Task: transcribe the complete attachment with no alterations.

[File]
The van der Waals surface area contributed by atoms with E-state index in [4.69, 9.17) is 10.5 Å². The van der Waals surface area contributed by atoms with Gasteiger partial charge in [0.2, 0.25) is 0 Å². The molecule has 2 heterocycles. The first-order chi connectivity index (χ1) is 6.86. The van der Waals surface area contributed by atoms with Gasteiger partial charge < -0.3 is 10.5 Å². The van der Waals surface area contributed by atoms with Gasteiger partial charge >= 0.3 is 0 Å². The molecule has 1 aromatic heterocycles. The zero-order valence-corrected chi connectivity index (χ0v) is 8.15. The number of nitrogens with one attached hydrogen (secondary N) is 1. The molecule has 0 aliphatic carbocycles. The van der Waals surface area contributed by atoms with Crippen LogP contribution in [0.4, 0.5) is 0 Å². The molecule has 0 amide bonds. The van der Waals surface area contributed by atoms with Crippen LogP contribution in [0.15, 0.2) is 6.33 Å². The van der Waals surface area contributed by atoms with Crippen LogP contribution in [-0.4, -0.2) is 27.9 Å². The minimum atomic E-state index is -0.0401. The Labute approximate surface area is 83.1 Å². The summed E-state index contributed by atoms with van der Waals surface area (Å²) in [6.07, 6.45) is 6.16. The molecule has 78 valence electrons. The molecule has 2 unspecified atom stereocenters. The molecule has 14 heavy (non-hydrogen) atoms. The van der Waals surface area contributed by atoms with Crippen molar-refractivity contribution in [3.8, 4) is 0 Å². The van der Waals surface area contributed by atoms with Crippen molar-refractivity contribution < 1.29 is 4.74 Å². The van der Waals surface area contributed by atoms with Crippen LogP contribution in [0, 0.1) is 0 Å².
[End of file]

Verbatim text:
The van der Waals surface area contributed by atoms with E-state index in [4.69, 9.17) is 10.5 Å². The van der Waals surface area contributed by atoms with Gasteiger partial charge in [0.2, 0.25) is 0 Å². The molecule has 2 heterocycles. The first-order chi connectivity index (χ1) is 6.86. The van der Waals surface area contributed by atoms with Gasteiger partial charge < -0.3 is 10.5 Å². The van der Waals surface area contributed by atoms with Gasteiger partial charge >= 0.3 is 0 Å². The molecule has 1 aromatic heterocycles. The zero-order valence-corrected chi connectivity index (χ0v) is 8.15. The number of nitrogens with one attached hydrogen (secondary N) is 1. The molecule has 0 aliphatic carbocycles. The van der Waals surface area contributed by atoms with Crippen LogP contribution in [0.4, 0.5) is 0 Å². The molecule has 0 amide bonds. The van der Waals surface area contributed by atoms with Crippen LogP contribution in [0.15, 0.2) is 6.33 Å². The van der Waals surface area contributed by atoms with Crippen LogP contribution in [-0.4, -0.2) is 27.9 Å². The minimum atomic E-state index is -0.0401. The Labute approximate surface area is 83.1 Å². The summed E-state index contributed by atoms with van der Waals surface area (Å²) in [6.07, 6.45) is 6.16. The molecule has 78 valence electrons. The molecule has 2 unspecified atom stereocenters. The molecule has 14 heavy (non-hydrogen) atoms. The van der Waals surface area contributed by atoms with Crippen molar-refractivity contribution in [3.8, 4) is 0 Å². The van der Waals surface area contributed by atoms with Crippen molar-refractivity contribution < 1.29 is 4.74 Å². The van der Waals surface area contributed by atoms with Crippen LogP contribution in [0, 0.1) is 0 Å².